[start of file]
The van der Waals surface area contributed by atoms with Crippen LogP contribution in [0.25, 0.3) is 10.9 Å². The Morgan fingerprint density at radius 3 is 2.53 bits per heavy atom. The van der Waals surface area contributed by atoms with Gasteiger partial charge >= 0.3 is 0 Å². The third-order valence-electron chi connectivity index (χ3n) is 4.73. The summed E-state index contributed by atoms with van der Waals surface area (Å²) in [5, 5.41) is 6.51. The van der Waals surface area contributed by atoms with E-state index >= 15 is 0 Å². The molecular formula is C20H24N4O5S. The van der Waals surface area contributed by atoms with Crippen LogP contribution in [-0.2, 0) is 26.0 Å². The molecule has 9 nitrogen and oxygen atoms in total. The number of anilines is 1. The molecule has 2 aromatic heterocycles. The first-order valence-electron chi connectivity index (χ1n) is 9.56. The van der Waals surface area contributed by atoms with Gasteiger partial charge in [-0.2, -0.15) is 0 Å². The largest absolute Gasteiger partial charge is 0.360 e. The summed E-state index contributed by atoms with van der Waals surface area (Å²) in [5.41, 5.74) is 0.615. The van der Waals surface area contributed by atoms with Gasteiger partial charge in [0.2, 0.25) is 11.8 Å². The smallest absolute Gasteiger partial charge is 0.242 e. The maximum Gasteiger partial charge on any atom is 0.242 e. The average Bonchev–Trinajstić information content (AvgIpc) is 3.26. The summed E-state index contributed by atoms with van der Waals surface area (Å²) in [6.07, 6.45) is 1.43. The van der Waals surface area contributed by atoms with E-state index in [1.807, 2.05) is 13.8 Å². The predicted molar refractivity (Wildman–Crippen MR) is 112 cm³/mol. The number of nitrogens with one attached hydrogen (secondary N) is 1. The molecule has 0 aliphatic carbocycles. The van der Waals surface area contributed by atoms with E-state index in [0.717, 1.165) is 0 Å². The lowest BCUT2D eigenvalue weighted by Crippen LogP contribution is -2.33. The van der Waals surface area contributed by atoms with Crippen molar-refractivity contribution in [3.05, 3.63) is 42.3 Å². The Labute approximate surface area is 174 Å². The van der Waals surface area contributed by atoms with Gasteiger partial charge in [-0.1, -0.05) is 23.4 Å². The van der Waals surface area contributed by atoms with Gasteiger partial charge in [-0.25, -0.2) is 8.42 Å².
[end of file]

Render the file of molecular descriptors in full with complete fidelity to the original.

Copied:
The van der Waals surface area contributed by atoms with Crippen LogP contribution in [0.25, 0.3) is 10.9 Å². The Morgan fingerprint density at radius 3 is 2.53 bits per heavy atom. The van der Waals surface area contributed by atoms with Gasteiger partial charge >= 0.3 is 0 Å². The third-order valence-electron chi connectivity index (χ3n) is 4.73. The summed E-state index contributed by atoms with van der Waals surface area (Å²) in [5, 5.41) is 6.51. The van der Waals surface area contributed by atoms with E-state index >= 15 is 0 Å². The molecular formula is C20H24N4O5S. The van der Waals surface area contributed by atoms with Crippen LogP contribution in [-0.2, 0) is 26.0 Å². The molecule has 9 nitrogen and oxygen atoms in total. The number of anilines is 1. The molecule has 2 aromatic heterocycles. The first-order valence-electron chi connectivity index (χ1n) is 9.56. The van der Waals surface area contributed by atoms with Gasteiger partial charge in [-0.2, -0.15) is 0 Å². The largest absolute Gasteiger partial charge is 0.360 e. The summed E-state index contributed by atoms with van der Waals surface area (Å²) in [5.41, 5.74) is 0.615. The van der Waals surface area contributed by atoms with Gasteiger partial charge in [0.2, 0.25) is 11.8 Å². The smallest absolute Gasteiger partial charge is 0.242 e. The maximum Gasteiger partial charge on any atom is 0.242 e. The average Bonchev–Trinajstić information content (AvgIpc) is 3.26. The summed E-state index contributed by atoms with van der Waals surface area (Å²) in [6.07, 6.45) is 1.43. The van der Waals surface area contributed by atoms with E-state index in [1.807, 2.05) is 13.8 Å². The predicted molar refractivity (Wildman–Crippen MR) is 112 cm³/mol. The number of nitrogens with one attached hydrogen (secondary N) is 1. The molecule has 0 aliphatic carbocycles. The van der Waals surface area contributed by atoms with E-state index in [0.717, 1.165) is 0 Å². The lowest BCUT2D eigenvalue weighted by Crippen LogP contribution is -2.33. The van der Waals surface area contributed by atoms with Crippen molar-refractivity contribution in [3.05, 3.63) is 42.3 Å². The Labute approximate surface area is 174 Å². The van der Waals surface area contributed by atoms with Gasteiger partial charge in [-0.1, -0.05) is 23.4 Å². The van der Waals surface area contributed by atoms with Gasteiger partial charge in [-0.25, -0.2) is 8.42 Å².